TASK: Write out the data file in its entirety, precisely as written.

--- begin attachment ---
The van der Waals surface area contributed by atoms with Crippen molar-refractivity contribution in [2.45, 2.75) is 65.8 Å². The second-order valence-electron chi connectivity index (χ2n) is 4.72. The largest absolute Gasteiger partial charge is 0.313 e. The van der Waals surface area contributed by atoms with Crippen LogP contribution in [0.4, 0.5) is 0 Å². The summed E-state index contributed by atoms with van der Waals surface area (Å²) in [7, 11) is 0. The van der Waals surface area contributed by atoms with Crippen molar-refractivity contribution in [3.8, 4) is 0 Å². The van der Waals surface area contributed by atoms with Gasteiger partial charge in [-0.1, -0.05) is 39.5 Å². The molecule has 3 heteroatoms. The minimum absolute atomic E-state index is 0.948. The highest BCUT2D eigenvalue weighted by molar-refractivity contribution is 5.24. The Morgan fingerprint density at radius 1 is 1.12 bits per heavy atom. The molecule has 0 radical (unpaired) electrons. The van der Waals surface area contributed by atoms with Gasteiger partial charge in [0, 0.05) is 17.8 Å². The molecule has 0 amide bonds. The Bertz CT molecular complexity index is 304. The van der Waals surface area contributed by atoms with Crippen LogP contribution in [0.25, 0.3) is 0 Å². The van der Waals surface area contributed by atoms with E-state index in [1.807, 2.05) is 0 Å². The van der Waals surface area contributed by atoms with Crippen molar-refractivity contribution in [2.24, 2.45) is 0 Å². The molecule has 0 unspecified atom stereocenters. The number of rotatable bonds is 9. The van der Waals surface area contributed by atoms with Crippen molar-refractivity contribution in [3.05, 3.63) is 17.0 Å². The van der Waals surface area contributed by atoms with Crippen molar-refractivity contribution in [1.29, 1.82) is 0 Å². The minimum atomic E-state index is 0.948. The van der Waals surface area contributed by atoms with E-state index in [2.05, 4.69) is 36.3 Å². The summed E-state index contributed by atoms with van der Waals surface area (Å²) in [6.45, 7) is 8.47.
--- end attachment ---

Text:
The van der Waals surface area contributed by atoms with Crippen molar-refractivity contribution in [2.45, 2.75) is 65.8 Å². The second-order valence-electron chi connectivity index (χ2n) is 4.72. The largest absolute Gasteiger partial charge is 0.313 e. The van der Waals surface area contributed by atoms with Crippen LogP contribution in [0.4, 0.5) is 0 Å². The summed E-state index contributed by atoms with van der Waals surface area (Å²) in [7, 11) is 0. The van der Waals surface area contributed by atoms with Crippen molar-refractivity contribution in [3.8, 4) is 0 Å². The van der Waals surface area contributed by atoms with Gasteiger partial charge in [-0.1, -0.05) is 39.5 Å². The molecule has 3 heteroatoms. The minimum absolute atomic E-state index is 0.948. The highest BCUT2D eigenvalue weighted by molar-refractivity contribution is 5.24. The Morgan fingerprint density at radius 1 is 1.12 bits per heavy atom. The molecule has 0 radical (unpaired) electrons. The van der Waals surface area contributed by atoms with Gasteiger partial charge in [0, 0.05) is 17.8 Å². The molecule has 0 amide bonds. The Bertz CT molecular complexity index is 304. The van der Waals surface area contributed by atoms with Crippen LogP contribution in [0.25, 0.3) is 0 Å². The van der Waals surface area contributed by atoms with E-state index in [1.807, 2.05) is 0 Å². The van der Waals surface area contributed by atoms with Crippen molar-refractivity contribution in [2.24, 2.45) is 0 Å². The molecule has 0 unspecified atom stereocenters. The number of rotatable bonds is 9. The van der Waals surface area contributed by atoms with Crippen molar-refractivity contribution in [3.05, 3.63) is 17.0 Å². The van der Waals surface area contributed by atoms with Crippen molar-refractivity contribution in [1.29, 1.82) is 0 Å². The minimum atomic E-state index is 0.948. The van der Waals surface area contributed by atoms with E-state index in [2.05, 4.69) is 36.3 Å². The summed E-state index contributed by atoms with van der Waals surface area (Å²) in [6.45, 7) is 8.47.